Background: My understanding about first person / third person is this: choose a voice and maintain it throughout the piece. However, when writing marketing-type information, I find myself switching back and forth between 1st ("we", "our") and 3rd ("ABC Organization", "The Organization"). I like to use 1st person because it feels personal and informal, but using third person allows me to (a) avoid sounding like I am bragging[1], (b) reconnect the reader with our name, and (c) speak about our historical activities -- the "we" now were not part of the "we" in 1980. (When I do this, I don't ever call the organization "it" and then switch back to "we" or "our")

The question is: Is it absolutely unacceptable to do this? Is this a matter of opinion, or a generally accepted rule among writers?


  • ABC is in the process of expanding our monitoring and evaluation plan.
  • ABC is a relief and development organization established in 1973. Our mission is to...

[1] Saying "we do this awesome thing" and "we completed this awesome project" too often conveys an arrogant mentality.

  • 1
    Stylistically I think example #1 is beyond the pale. As a Brit, I'd be quite comfortable with ABC are in the process of expanding our monitoring, but I think Americans usually refer to organisations in the singular, so maybe they wouldn't like that. But I don't have a problem with is or are in #2, because the switch to our comes in a separate sentence. – FumbleFingers Sep 30 '11 at 17:05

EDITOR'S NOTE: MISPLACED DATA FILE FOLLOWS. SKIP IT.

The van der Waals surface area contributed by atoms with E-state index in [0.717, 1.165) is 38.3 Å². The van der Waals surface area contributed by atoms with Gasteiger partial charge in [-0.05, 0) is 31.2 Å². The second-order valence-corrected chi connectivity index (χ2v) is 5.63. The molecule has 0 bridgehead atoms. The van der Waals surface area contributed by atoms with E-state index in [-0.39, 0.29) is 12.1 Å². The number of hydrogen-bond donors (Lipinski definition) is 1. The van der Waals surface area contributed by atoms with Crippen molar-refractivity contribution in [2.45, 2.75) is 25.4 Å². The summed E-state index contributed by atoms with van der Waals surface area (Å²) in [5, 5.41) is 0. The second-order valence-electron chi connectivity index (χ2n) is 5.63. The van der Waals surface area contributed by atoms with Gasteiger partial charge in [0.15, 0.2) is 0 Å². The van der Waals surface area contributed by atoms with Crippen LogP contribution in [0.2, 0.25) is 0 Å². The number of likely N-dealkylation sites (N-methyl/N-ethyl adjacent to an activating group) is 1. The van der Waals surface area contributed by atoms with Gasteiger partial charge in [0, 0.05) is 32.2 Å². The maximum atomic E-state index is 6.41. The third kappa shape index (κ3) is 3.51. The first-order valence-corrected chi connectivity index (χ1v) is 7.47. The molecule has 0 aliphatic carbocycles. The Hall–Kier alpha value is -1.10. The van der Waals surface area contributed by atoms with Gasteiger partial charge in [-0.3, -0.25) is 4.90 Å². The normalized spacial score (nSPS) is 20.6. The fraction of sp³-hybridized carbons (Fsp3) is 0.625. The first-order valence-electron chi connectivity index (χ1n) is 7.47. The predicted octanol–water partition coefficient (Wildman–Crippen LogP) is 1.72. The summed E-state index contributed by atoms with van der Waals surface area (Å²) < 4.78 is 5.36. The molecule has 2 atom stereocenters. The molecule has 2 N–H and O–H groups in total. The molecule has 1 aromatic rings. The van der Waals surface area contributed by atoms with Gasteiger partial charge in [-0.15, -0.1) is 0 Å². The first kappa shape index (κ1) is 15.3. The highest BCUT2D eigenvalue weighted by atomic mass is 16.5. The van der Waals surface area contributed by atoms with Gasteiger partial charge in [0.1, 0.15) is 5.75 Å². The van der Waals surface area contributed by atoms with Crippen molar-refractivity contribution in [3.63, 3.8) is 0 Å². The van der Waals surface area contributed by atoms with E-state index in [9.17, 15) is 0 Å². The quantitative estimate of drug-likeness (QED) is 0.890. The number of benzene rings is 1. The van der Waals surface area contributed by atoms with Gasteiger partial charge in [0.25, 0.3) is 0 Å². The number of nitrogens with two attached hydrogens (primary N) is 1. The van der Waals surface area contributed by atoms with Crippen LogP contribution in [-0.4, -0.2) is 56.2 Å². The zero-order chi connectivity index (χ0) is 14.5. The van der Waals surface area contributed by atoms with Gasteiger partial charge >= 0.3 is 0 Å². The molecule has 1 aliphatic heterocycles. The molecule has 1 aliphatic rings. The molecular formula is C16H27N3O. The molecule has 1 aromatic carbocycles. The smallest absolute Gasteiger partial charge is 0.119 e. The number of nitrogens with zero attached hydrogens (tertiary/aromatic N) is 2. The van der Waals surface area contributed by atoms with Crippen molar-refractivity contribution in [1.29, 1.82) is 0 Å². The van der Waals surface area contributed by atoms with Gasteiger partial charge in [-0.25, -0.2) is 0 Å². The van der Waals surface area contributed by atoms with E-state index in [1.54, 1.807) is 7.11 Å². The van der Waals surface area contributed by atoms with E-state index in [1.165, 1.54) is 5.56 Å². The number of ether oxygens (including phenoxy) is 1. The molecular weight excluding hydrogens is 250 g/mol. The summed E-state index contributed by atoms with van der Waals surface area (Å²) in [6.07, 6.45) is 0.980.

• @FumbleFingers - I've always been thrown by seeing British marketing pieces refer to a company in the plural, since in American usage a corporate entity is treated as an individual. The "are" to you probably seems just as odd as the "is" does to us. – sXe Oct 1 '11 at 1:14
  • @sXe: Neither usage seems odd to me. Probably I side more with the plural by default, because a lot of the time I think of companies/political groups/etc. as "collective" entities. But it does simplify things to see them as singular things sometimes. I'm quite used to seeing/using both forms - my only problem is with OP's example #1 using singular is and plural our in the same sentence. Perhaps if you always and only think of companies as singular that doesn't bother you, but it makes me wince a bit. – FumbleFingers Oct 1 '11 at 2:55